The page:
After 10 years away from the sport, fencer Sada Jacobson Baby ’06 has picked up her saber once again.
During her fencing career, Baby won three Olympic medals and was ranked No. 1 in the country for three years beginning in her junior year at Yale. After the Beijing Olympic games in 2008 — when she won her second and third Olympic medals — she retired from the sport to focus on a career in law. After graduating from the University of Michigan Law School, she began work as a commercial litigator.
But last summer, Baby returned to the fencing piste, after participating in domestic tournaments and a World Cup — in which she placed in the top 64, losing to the winner of the tournament.
“It’s really great to be back,” she said, speaking about her return to the sport. “I didn’t realize how much I missed it until I got back. I am really just doing it for fun, but it is great to see the old, familiar faces and come back to the sport on my own terms.”
Baby, who was admitted into the United States fencing Hall of Fame in 2016, is from a fencing family through and through. Her father, David Jacobson ’74 was a member of the 1974 U.S. national fencing team. Her mother, Tina, and her sister, Emily, are also competitive fencers.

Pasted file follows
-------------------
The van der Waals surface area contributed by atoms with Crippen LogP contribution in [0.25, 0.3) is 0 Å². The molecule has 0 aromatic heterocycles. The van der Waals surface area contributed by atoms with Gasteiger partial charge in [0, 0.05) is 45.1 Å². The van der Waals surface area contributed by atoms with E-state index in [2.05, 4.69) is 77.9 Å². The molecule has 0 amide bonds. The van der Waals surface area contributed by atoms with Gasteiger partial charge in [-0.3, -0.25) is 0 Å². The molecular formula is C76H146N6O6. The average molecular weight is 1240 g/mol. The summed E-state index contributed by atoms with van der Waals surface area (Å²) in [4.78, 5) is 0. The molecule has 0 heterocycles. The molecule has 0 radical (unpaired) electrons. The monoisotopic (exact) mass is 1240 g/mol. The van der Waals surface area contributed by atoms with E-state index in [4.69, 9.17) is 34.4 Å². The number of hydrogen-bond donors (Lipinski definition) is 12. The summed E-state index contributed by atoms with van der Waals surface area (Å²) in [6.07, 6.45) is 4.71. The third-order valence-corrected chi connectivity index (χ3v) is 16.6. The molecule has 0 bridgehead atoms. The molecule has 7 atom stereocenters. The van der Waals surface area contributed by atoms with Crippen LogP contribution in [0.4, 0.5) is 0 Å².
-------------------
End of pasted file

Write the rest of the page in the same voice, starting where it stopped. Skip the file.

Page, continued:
Baby explained that she picked up fencing in 1998 in high school when her father — who started fencing competitively for Yale in the first year of still-coaching Henry Harutunian’s tenure — picked up the sport again.
Senior Director of Strategic Initiatives for the Yale Alumni Association, Stephen Blum ’74, a Yale fencer himself, said that Jacobson Baby’s run of maintaining her global first-place status for so long is one of the biggest athletic achievements in Yale history.
“This is perhaps the greatest-ever individual sports achievement — on a global level — by any Yale athlete, male or female,” he told the News.
He also mentioned that he is excited to see athletes like Jacobson Baby and other female athletes like her in the upcoming 50Yale150 celebration of women at Yale next year. 2019 marks the simultaneous commemoration of both the 50th anniversary of the coeducation of Yale College and the 150th anniversary of women first attending the University. The University has been planning a yearlong commemoration of women at Yale.
The current captain of Yale women’s fencing is Sarah Pak ’19.
Skakel McCooey | firstname.lastname@example.org .